What is currently happening in the UK property market?

Chris Watkin

This week’s UK Property Market Stats Show for week ending Sunday 9th June 2024 features Rob Smith, boss of Hunters & Whitegates.

The headlines are as follows:

+ House prices achieved in June are 6.34% higher than January 2024

+ Listings – 23% higher than last week (as predicted because of the Bank Holiday weekend rebound) at 36k UK listings. YTD 9.1% higher than 2023 and 8% higher YTD than 2017/18/19

+ Total Gross Sales – 26,893 (24,712 same week in 2023). YTD gross sales are 10.1% higher than 2023 YTD levels and 6% higher than 2017/18/19 levels.

+ Net Sales – 20,575, 14.7% higher from last week’s figure (again, because of the Bank Holiday) and 6% higher than than the last 7 year average (2017 to 2023 inclusive).

+ Sale fall-throughs remain steady at just over one in five sales.

Chris’s In-Depth Analysis (Week 23) :

New Properties to Market: The UK saw 38,114 new listings. This year’s YTD listings stand at 814,838, 12.5% higher than the historical eight-year YTD average of 724,319, 7.9% higher than YTD 2017/18/19 and 9.1% higher YTD 2023.

Average Listing Price: £460,665 .

Average Asking Price of this week’s Listings vs Average Asking Price of the Properties that Sale Agreed this week: 22.5%. The long-term average is between 16% and 17%. Over valuing in the whole of the UK, higher valuing properties for sale (downsizing) and a lower propensity of London & SE properties to sell causing this.

Price Reductions: Last week, 23,889 properties saw price reductions, a significant number compared to the 8-year Week 23 average of 16,438. This means 1 in 6.21 properties each month are being reduced (Long term average 1 in 9.9 per month)

Average Asking Price for Reduced Properties: £423,882

Gross Sales: 26,893 properties were sold stc last week

Accumulative Gross Sales YTD: The total stands at 562,076, exceeding the average of 524,394 from 17/18/19 and 510,746 in the same week 23 in 2023.

Average Asking Price of Sold STC Properties: Still staying in the mid £360/380k’s range (like has been for 2 years) at £375,992.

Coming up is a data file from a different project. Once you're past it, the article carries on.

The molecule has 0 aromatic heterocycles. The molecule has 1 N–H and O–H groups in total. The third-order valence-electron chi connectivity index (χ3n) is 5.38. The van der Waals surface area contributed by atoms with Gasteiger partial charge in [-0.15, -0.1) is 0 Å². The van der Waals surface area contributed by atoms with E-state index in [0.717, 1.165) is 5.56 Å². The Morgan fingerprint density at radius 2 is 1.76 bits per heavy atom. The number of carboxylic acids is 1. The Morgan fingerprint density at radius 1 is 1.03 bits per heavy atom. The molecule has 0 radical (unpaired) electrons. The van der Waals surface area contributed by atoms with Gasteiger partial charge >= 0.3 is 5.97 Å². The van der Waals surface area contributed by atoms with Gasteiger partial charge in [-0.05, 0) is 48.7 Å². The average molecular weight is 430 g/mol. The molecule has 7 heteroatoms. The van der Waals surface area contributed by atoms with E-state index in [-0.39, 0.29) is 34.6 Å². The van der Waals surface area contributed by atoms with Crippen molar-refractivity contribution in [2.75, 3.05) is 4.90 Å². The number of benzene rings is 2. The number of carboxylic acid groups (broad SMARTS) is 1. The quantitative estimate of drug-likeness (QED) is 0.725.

Sale Fall Throughs: Fall thrus have been slowly creeping up in the last two months (see the graph). This week at 6,318. This does not particularly concern me as sales up, and the more important metric is the sale fall thru % rate (see below).

Sale Fall Through % Rate: Slight dip from last week good news) to figures seen in the last few months, to 22.5% for week 23. (Comparison – 21.82% for the last 3 months, whilst the long term 8 years average is 24.8% & it was 40%+ in Q4 2022 – that budget!) GRAPH 15

Net Sales – at 20,575. 7.7% higher than the 2024 YTD average 19,096.

Accumulative Net Sales YTD: The total stands at 439,199, 4.9% higher the 17/18/19 YTD Net sales average (418,485) and 11.2% higher than the YTD figure for 2023 for Net Sales.

House Prices for June MTD are £352/sq.ft (a record). For comparison – in May ’24 in £348/sq.ft, April ’24 – £344/sq.ft, March ’24 – £339/sq.ft, Feb ’24 -£339/sq.ft & Jan ’24 to £331/sq.ft).

Therefore, house prices are 6.34% higher than Jan ’24. For those wondering why I look at £/sq.ft, there is a correlation of 92% between the the change in £/sqft at sale agreed and the Land Registry 5 months later.

Therefore, by following the £/sq.ft figures, we know what will happen to the Land Registry 5 or 6 months in advance (The Pearson correlation coefficient (rr) measures how strongly two variables are related.

This score of +0.92 (ie 92% in laymen’s terms) indicates a very strong positive relationship, meaning as one variable increases, the other also increases significantly. This is close to the maximum value of +1, suggesting a nearly perfect linear relationship)

This week’s local focus is on Bury.



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  1. EAMD172

    Probably one of the best set of stats I’ve ever seen. Would love to get in touch with you to ask a couple of questions. This data is REALLY useful if you know how to read it. Thanks!!

    1. Chris Watkin

      More than happy to have a chat. You get hold of me on LinkedIn easily

  2. Bless You

    Why aren’t the crm’s providing this data? They have the stats!


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